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Introduction

Galileo is a hub for modeling, simulation, and data analysis that functions as an intuitive, easy-to-use portal to cloud and traditional, on-premises resources. Galileo streamlines the utilization of computing infrastructure for scientific computing applications (like data science, machine learning, and simulation engineering), saving engineers and researchers (as well as IT teams) of all knowledge levels the time and frustration involved in setting up an adequate simulation or analysis pipeline. The Missions feature in Galileo allows teams to collaborate efficiently on complex modeling and simulation projects by sharing input files and configuration parameters. Stations make it simple to administer computational resources by setting resource limits and quotas and have a built in queueing system. Cargo Bays allow users to deploy from and receive result directly to their own storage solution, like Dropbox or Tardigrade. Additionally, Galileo lets users flexibly control roles and permissions, and easily track result histories of previous computational jobs.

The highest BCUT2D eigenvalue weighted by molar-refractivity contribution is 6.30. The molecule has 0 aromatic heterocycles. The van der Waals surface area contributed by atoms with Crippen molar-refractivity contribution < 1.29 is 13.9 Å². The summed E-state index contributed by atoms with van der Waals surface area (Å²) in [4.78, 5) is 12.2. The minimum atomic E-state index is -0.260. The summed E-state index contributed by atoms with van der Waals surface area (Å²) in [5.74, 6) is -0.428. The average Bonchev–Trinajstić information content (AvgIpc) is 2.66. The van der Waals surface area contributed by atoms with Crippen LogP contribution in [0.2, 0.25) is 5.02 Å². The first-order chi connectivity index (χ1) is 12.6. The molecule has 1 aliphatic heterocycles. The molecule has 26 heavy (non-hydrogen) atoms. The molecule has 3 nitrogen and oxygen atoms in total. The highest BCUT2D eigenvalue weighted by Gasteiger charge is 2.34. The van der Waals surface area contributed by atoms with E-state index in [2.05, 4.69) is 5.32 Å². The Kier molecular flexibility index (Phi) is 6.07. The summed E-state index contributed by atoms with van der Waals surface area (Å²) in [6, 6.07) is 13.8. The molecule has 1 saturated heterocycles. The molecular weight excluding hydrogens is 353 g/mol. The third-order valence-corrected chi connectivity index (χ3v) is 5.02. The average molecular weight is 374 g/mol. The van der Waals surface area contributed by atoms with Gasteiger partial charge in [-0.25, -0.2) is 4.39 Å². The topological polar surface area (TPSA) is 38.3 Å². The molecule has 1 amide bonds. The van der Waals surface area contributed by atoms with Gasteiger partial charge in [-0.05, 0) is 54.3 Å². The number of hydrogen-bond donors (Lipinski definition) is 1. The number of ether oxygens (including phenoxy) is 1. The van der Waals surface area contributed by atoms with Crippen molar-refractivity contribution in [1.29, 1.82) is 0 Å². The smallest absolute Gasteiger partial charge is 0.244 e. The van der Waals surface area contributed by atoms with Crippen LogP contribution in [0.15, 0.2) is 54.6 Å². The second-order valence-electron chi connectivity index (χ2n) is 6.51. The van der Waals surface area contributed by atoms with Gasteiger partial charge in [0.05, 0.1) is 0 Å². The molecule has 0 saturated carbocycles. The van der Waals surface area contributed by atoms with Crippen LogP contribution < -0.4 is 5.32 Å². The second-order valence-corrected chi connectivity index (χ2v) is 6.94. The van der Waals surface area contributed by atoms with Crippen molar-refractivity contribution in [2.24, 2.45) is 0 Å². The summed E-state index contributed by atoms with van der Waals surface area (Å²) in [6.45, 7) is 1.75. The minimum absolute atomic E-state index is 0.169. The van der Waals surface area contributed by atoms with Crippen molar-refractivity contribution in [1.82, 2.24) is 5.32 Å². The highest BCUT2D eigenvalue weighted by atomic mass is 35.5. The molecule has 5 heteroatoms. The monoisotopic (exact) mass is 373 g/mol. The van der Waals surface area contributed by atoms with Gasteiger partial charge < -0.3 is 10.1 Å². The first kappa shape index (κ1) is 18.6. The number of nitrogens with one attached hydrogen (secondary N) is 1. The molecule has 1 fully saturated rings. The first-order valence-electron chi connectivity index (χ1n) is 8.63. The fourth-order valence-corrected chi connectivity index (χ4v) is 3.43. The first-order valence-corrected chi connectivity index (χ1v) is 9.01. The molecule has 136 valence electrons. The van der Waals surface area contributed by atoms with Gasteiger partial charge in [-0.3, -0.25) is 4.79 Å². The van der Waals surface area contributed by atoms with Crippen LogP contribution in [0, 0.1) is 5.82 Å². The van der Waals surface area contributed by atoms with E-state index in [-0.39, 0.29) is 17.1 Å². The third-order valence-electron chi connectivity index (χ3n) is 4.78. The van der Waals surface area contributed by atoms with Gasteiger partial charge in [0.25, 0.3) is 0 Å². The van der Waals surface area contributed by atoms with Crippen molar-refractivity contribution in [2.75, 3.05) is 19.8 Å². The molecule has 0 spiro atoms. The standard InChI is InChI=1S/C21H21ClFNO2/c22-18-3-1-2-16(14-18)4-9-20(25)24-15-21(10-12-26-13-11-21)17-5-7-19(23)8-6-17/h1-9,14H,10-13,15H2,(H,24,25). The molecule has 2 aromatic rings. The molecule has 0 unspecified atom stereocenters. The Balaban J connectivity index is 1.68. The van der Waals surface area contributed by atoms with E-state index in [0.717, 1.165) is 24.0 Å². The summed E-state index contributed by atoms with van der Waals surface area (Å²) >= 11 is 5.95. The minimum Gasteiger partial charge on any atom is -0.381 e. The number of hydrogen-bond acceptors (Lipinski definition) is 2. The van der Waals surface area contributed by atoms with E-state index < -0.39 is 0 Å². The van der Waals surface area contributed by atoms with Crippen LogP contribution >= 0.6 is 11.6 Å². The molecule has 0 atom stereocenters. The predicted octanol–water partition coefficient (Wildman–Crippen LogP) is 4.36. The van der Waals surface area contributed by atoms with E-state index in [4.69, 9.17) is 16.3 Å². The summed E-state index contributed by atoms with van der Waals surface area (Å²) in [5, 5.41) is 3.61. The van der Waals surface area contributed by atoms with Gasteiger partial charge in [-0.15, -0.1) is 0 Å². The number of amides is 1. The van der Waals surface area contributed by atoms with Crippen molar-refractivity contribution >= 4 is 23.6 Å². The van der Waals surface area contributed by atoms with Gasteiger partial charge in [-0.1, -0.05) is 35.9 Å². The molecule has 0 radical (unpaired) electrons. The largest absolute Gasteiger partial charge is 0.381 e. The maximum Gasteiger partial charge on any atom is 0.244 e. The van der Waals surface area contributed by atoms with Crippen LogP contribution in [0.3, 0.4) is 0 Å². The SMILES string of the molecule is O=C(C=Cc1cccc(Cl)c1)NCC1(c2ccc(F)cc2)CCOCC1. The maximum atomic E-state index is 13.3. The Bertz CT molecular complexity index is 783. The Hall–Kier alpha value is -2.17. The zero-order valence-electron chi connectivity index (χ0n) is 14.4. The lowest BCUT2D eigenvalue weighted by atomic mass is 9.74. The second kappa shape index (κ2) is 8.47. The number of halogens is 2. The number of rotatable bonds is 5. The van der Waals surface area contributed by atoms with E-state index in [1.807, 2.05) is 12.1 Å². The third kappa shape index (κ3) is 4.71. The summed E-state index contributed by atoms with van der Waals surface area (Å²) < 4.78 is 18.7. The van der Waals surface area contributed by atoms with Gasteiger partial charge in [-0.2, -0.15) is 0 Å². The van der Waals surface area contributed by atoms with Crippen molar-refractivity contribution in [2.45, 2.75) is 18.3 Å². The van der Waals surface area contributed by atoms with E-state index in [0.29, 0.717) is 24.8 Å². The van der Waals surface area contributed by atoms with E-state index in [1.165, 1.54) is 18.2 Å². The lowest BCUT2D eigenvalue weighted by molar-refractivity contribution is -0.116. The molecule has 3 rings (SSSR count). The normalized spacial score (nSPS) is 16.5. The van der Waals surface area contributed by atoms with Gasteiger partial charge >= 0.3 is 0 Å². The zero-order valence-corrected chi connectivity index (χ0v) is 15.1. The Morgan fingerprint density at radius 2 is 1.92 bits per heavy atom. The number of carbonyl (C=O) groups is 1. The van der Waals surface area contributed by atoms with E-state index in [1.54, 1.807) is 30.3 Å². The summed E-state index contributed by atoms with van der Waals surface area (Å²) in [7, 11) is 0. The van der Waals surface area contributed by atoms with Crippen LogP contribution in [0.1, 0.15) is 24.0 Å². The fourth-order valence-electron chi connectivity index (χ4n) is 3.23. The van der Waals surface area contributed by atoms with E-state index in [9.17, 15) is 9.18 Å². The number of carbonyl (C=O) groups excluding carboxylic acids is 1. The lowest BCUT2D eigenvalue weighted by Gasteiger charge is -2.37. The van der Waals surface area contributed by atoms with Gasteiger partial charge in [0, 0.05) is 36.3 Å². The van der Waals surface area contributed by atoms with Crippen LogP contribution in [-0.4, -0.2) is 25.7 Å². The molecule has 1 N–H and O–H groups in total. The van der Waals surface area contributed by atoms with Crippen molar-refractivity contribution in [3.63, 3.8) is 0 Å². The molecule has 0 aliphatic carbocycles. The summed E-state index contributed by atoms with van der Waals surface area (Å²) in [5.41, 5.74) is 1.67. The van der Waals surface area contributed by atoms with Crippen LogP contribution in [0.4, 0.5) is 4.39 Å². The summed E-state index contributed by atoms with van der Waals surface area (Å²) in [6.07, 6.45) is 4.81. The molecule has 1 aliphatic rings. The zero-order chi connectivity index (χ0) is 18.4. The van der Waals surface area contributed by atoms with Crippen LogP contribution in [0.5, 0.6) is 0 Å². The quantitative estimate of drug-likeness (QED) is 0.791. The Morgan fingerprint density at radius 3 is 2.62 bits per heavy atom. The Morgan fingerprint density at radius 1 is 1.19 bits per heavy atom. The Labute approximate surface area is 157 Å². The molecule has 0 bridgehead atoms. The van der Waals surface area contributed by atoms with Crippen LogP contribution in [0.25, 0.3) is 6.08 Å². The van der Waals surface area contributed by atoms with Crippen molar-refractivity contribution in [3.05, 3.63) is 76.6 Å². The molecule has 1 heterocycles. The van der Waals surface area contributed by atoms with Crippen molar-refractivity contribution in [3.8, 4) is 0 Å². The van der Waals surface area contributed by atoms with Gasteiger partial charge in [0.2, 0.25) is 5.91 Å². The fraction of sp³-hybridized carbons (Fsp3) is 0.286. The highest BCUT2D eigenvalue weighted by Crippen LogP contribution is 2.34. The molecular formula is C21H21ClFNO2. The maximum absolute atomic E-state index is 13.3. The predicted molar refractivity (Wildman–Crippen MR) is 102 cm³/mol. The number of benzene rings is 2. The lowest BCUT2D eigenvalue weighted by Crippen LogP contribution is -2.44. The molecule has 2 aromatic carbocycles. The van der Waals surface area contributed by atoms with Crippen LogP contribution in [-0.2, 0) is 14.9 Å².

The Galileo Landing Zone (LZ) daemon is a containerized daemon process that allows Galileo Station administrators to quickly and securely connect nearly any computational resource with an internet connection to their Galileo account. Once the LZ daemon is authenticated against a user’s account, it must be attached to a Galileo Station for it to be utilized. The LZ daemon makes it simple to administer distributed computational resources used by distributed teams without the hassle of acquiring a public IP address or setting up a VPN.

The Galileo SDK allows users to interact with the Galileo service using a Python script (both python2 and python3 are supported) instead of the web-based graphical interface. Use the SDK to automate processes such as scheduling and deploying jobs, as well as to integrate Galileo into external applications.